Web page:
Alvin Baltrop and Gordon Matta-Clark: The Piers From Here

If you were as lucky as I was while I was visiting home in the North-West over Christmas, you wouldn’t have been able to visit any of the local photo galleries such as Open Eye in Liverpool and Impressions in Bradford, due to them being closed for the holidays.

After taking forty winks for a week or so however, Open Eye Gallery will reopen on the 2nd January. Exhibiting there until the 9th February is the photography of Alvin Baltrop and Gordon Matta-Clark.

The exhibition focuses on the area of the piers in New York City during the mid 1970s, and speaks of the state of abandonment and dilapidation these underwent as a consequence of the oil crisis that reconfigured the geography of the city as well as the international market and trading system.

The New York piers act as a mirror or counterpart of Liverpool’s docklands. Historically linked via the transatlantic route that since Colonial times, connected Europe to the Americas, the piers in New York and the docks in Liverpool experienced a similar process of transformation. Unproductive and deserted, New York’s waterfront was gradually reclaimed by an invisible population who used it for a variety of activities, spanning gay cruising, drug-dealing and smuggling to prostitution, but also bringing together an underground community of visual artists, musicians, film-makers, performers and photographers, from the likes of Vito Acconci and Dan Graham, to Joan Jonas and David Wojnarowicz.

Whilst Gordon Matta-Clark was pursuing the idea that art could act as a catalyst for urban regeneration and land re-appropriation, Alvin Baltrop investigated life at the margins, mapping hedonistic displays of flesh, occasional sexual intercourse, corpses that could be mistaken for sleeping squatters (and vice versa) and other traces of humanity hidden amongst the interstices of society, notwithstanding the sense of freedom and liberation originating in the sexual revolution.

In 1975 Gordon Matta-Clark illegally entered and took over Pier 52, a huge corrugated iron structure, almost classic in its majesty and, to put it in Gordon’s words, “completely overrun by the gays”. There he created one of his famous ‘cuts’ entitled Day’s End, a spectacular anti-monumental intervention brought to life by the rotation of the sun, which entered the building, thus reflecting in the water of the Hudson River. As Matta-Clark was creating this architectural installation made of light, shadows and water, Alvin Baltrop kept documenting the activity of the other occupants of the Piers. The encounter resulting from their different approaches is documented in this exhibition, that represents an occasion to look back at those years, reflecting on gentrification and regeneration across the ocean and at the simultaneous disappearance of the underground (sub)culture.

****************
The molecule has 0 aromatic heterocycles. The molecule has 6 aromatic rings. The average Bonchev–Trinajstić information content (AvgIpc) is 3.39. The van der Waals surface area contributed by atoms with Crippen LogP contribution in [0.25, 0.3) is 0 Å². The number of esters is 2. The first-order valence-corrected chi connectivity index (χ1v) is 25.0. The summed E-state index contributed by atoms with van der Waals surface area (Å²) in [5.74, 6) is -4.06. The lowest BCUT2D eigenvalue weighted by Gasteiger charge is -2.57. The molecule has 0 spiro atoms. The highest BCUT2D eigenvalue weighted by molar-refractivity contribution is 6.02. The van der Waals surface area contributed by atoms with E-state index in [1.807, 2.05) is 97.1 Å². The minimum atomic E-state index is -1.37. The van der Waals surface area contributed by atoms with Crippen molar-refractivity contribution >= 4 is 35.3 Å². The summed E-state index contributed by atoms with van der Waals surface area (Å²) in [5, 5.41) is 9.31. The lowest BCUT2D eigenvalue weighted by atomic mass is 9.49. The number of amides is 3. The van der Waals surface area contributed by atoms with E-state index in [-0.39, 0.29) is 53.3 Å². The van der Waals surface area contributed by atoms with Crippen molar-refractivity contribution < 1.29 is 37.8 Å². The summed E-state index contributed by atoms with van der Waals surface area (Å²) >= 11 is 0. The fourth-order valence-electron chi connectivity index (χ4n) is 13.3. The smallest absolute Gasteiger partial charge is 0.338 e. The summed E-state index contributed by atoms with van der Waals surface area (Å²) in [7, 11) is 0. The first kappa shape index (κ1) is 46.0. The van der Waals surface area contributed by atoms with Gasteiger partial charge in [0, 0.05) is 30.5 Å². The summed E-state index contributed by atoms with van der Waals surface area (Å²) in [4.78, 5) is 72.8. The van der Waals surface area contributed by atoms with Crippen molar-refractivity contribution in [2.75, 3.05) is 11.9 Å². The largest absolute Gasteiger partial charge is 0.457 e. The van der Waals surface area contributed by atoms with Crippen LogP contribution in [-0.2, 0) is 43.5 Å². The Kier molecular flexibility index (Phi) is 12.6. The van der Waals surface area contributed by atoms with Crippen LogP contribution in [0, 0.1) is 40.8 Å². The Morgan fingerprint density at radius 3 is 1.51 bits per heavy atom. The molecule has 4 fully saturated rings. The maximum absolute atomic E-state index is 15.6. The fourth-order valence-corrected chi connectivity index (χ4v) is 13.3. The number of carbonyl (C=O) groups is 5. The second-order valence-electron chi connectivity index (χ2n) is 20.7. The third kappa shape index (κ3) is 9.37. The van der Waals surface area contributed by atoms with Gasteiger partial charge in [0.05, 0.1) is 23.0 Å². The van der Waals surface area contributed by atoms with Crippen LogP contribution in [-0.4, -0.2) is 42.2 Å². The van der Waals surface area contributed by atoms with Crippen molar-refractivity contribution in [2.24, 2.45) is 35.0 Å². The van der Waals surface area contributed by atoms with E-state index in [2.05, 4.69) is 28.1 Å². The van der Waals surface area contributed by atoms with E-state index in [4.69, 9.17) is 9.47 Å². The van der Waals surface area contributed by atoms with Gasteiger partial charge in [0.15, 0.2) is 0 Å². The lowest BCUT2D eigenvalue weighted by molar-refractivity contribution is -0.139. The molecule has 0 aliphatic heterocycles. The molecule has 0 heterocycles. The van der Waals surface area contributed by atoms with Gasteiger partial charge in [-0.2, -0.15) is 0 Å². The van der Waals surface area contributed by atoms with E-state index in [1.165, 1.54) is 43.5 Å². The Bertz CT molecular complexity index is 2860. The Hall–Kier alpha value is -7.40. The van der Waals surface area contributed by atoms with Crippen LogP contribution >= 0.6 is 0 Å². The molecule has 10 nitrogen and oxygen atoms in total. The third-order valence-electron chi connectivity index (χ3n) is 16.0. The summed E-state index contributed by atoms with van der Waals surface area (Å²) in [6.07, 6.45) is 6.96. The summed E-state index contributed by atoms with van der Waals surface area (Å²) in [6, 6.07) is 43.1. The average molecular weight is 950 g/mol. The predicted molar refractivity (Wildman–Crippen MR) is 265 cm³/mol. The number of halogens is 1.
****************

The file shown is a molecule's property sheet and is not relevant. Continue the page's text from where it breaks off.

This exhibition is in collaboration with The Alvin Baltrop Trust and Third Streaming, New York and the Estate of Gordon Matta-Clark and David Zwirner, New York/London.

Open Eye Gallery

Having a word with… Paul Kenny

© Paul Kenny

Over the years Paul Kenny has photographed and paid close attention to details in the landscape around him. His approach has fundamentally been a photographic process; however, his artistic nature has led him to explore and evolve his techniques over time, much like his own creations. Like a barnacle attached to its own ecosystem, he has returned again and again to the North-East coastal regions of England, the Scottish Highlands, and more recently to Ireland, to explore and unearth the “awe-inspiring in that which is easily passed by”. Developing his own technique by dripping small amounts of sea-water onto plates and letting them dry over a period of days, he has constructed a series of stunning tidal and celestial images, using flotsam and other natural elements he has found in his environment. The camera has become less important for Paul Kenny, yet his work is as clear and beautiful as his vision.

Born and educated in Salford, in the Northwest of England, Paul Kenny completed his Fine Art Degree at Newcastle upon Tyne in 1975.
In 2004 he returned to North Northumberland where he now lives and works not far from Holy Island with his wife Margaret.